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I embarked on my tea journey when I studied abroad in China in 2008 and traveled around Taiwan that summer. I'm here to share my experiences and offer my own opinion, advice, and comments on tea.

Wednesday, September 9, 2009

A Visit to Tea Habitat

There are tea shops, and than there are tea shops. The former consists of obnoxious vendors such as Teavana to well-meaning shops that carry okay quality loose-leaf, the kind of stuff that would be nice everyday tea, but could not satiate the refined palate of experienced tea drinkers. The latter, in my mind, consists of the “legendary” stores strewn across the country, the places that carry teas that make people cry out to the heavens…places such as The Tea Gallery, Best Tea House, Floating Leaves, Tea Habitat, etc.

Yesterday, I had the opportunity of visiting a tea shop in the latter category, Imen’s Tea Habitat, nestled in a most unlikely place as any teashop could be…across from a T.J. Maxx. I apologize for the lack of photos. I had brought my camera, thinking to snap a few photos of the teas I was sampling, but I quickly forgot as I surrendered my mind to the Cha Qi. Hopefully my words can try to capture at least 25% of the amazing experience I had there.

I also neglected to take any tasting notes, but that was fine, because the tea lingered in my mouth for hours after I had left. Those that stood out in my mind included her Li Jai Ping Lao Cong, Song Zhong #5, ’78 Vintage Dan Cong, and Tian Yi Xiang (the name conjures up a fragrance equal to heaven. I think the Jade Emperor would have pressed his nose down towards the earth for a whiff).

After this experience, I realized that being a tea master isn’t just about brewing tea perfectly; I like to think a larger part is creating a cultivating environment for enjoying tea. My mother and grandmother found the first tea she brewed, Zhong Ping Lao Cong #4 (I think), to be too faint and delicate in flavor. Quick to think on her feet, she quickly switched it up to the heavy hitting Ba Xian, and not only did my mother/grandmother enjoy the teas more, the conversation also became livelier.

Imen was also a great conversationalist, answering my mother/grandmother’s questions, and turning their questions into focal points for even more conversation. I was initially afraid that it would be awkward because my mother/grandmother don’t really speak English, but luckily Imen’s command of the Chinese language is much better than my own. Imen told us that drinking tea between three people is best, because with one person it’s kind of lonely, while with tea the conversation can get a little stilted, while with four people the conversation tends to jump all over the place, or in my experience people often “break” into pairs (forgive me Imen, if I botched up your more elegant description).

Even though I’m unable to elaborate on it, but I definitely felt a difference between using a stainless electric kettle and her Chao Zhou kettle. Of course, there definitely was a difference in brewing skill, but the water tasted sweeter, and most of the teas left a pleasant coating over my tongue. Even though she didn’t use her newly arrived Wu Chao Zhou pots, I had the chance to feel them for myself, as well as inquire the differences between the Wu pots and the cheaper Zhang pot I got. The Wu pot had much heavier walls, and there was none of the “make-up” clay my pot had. The texture felt more familiar to Hong Ni/Zhu Ni. I’m para-phrasing what she told me, but brewing in the Gaiwan protects aroma, while brewing in a Zhang pot “mutes” the aroma, while giving the tea a better “mouth-feel.” The Wu pots protects both aroma and gives the tea a better mouth-feel. This was very interesting, since because the Wu pots had thicker walls, I thought aroma would be protected less.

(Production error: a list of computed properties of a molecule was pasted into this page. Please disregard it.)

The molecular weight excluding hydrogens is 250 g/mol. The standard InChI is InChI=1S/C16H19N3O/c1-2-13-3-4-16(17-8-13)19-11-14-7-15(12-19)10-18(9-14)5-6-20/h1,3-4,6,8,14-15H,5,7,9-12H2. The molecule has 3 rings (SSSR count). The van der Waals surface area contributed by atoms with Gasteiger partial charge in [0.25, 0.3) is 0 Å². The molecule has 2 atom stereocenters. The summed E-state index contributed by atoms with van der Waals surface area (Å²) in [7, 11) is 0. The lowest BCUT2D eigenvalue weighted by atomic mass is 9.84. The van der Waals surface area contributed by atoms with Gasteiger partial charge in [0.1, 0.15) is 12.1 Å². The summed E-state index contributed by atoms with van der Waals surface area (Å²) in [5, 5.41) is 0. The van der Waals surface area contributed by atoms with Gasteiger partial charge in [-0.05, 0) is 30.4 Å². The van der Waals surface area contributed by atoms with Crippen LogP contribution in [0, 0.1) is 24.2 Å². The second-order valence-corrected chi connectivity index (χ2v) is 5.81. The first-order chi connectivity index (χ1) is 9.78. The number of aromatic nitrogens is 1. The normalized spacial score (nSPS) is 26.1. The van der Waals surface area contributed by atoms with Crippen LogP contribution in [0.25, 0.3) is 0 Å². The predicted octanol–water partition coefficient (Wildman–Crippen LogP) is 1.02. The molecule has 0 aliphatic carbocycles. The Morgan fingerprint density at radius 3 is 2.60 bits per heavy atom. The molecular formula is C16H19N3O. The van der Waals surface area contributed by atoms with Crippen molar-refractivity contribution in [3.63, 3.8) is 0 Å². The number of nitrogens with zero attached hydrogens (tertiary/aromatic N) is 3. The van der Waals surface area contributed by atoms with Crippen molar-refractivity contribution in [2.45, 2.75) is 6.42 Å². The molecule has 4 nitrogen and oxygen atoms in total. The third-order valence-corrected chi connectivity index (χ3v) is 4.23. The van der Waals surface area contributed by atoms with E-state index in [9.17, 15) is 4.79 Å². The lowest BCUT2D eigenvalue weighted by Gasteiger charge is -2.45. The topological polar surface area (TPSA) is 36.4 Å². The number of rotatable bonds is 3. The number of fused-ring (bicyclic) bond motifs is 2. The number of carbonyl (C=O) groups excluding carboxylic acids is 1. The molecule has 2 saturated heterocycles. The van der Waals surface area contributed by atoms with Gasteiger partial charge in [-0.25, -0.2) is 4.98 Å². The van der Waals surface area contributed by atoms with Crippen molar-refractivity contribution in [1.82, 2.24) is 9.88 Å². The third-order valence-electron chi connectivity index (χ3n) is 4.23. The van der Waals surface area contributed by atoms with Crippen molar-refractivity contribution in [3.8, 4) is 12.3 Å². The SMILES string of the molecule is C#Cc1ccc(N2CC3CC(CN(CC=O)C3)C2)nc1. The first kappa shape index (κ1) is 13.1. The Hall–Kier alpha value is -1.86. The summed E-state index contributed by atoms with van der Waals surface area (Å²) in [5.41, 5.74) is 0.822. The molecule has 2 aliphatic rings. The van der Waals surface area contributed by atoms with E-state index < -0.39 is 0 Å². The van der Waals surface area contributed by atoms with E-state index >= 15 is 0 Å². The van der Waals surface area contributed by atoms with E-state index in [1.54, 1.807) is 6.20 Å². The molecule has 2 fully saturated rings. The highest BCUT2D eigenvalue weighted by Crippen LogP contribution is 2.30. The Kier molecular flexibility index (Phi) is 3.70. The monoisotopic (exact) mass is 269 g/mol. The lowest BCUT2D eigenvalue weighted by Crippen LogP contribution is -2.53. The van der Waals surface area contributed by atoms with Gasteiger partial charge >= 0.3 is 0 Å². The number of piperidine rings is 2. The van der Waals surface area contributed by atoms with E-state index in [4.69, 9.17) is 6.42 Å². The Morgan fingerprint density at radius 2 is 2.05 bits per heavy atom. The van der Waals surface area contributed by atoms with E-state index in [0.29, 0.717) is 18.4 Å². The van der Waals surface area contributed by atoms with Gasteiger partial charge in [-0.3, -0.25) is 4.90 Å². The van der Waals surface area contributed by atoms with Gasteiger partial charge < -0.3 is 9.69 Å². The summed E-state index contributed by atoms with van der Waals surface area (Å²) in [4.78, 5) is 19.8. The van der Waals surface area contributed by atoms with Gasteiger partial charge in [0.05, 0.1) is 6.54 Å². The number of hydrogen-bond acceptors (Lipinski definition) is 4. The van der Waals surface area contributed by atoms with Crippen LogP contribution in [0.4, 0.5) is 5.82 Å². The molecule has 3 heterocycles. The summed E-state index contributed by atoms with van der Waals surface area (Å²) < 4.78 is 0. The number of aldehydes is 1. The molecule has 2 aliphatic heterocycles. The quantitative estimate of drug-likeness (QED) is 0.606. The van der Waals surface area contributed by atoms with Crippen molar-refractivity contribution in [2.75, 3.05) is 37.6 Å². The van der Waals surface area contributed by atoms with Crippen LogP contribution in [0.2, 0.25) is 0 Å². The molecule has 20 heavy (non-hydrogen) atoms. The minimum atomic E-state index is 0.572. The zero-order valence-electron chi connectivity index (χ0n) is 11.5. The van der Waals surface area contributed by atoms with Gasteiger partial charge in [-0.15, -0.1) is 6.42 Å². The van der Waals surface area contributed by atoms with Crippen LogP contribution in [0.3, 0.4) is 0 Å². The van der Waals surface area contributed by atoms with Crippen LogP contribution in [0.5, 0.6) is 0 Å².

Anyway, back to the actual tea tasting. I think I enjoyed the ’78 Dan Cong and the Li Jai Ping Lao Cong the most. I had actually intended to just buy her ’98 Hai Mei Zhan, but I liked the Li Jai Ping so much I just had to buy some too. The ’78 Dan Cong started off with a dry leaf aroma and initial flavor similar to Pu’Er, but the similarities quickly ended around the 5th-6th infusion. Around that time, the familiar sweetness of Dan Cong returned, and there was a “nourishing” taste, very reminiscent of chicken soup…not the actual flavor of chicken soup, but just the thick feel you get in your mouth. The Li Jai Ping Lao Cong left a nice coating of something on my tongue…it was very unusual, but a delightful experience nevertheless.

The hours past, and it came time for us to depart. We left in high spirits and with a longing to someday return, and I definitely will, not only for the vast selection of teas, but also for the enjoyment of tea in the most ideal of environments.

*EDIT* Just realized that my visit to Tea Habitat coincided with the "official" anniversary posting of my blog...what a fitting way to celebrate an anniversary


Marlena said...

What a wonderful experience. Treasure it and treasure your mother and grandmother

Steven Knoerr said...

I know that envy is one of the Seven Deadly sins, so I'll just have to repent. How I wish I were near enough to L.A. to meet Imen in person and have some tea she brewed with her own hands. Her Dan Cong teas are exquisite.

Anonymous said...

Happy blog anniversary. What a way to celebrate. Imen and her Dan Cong are incredible. She's one of a kind. It's just fitting that you had such a good experience with her clay between water heating and steeping. She really knows her Dan Cong and how to make it most enjoyable. --Teaternity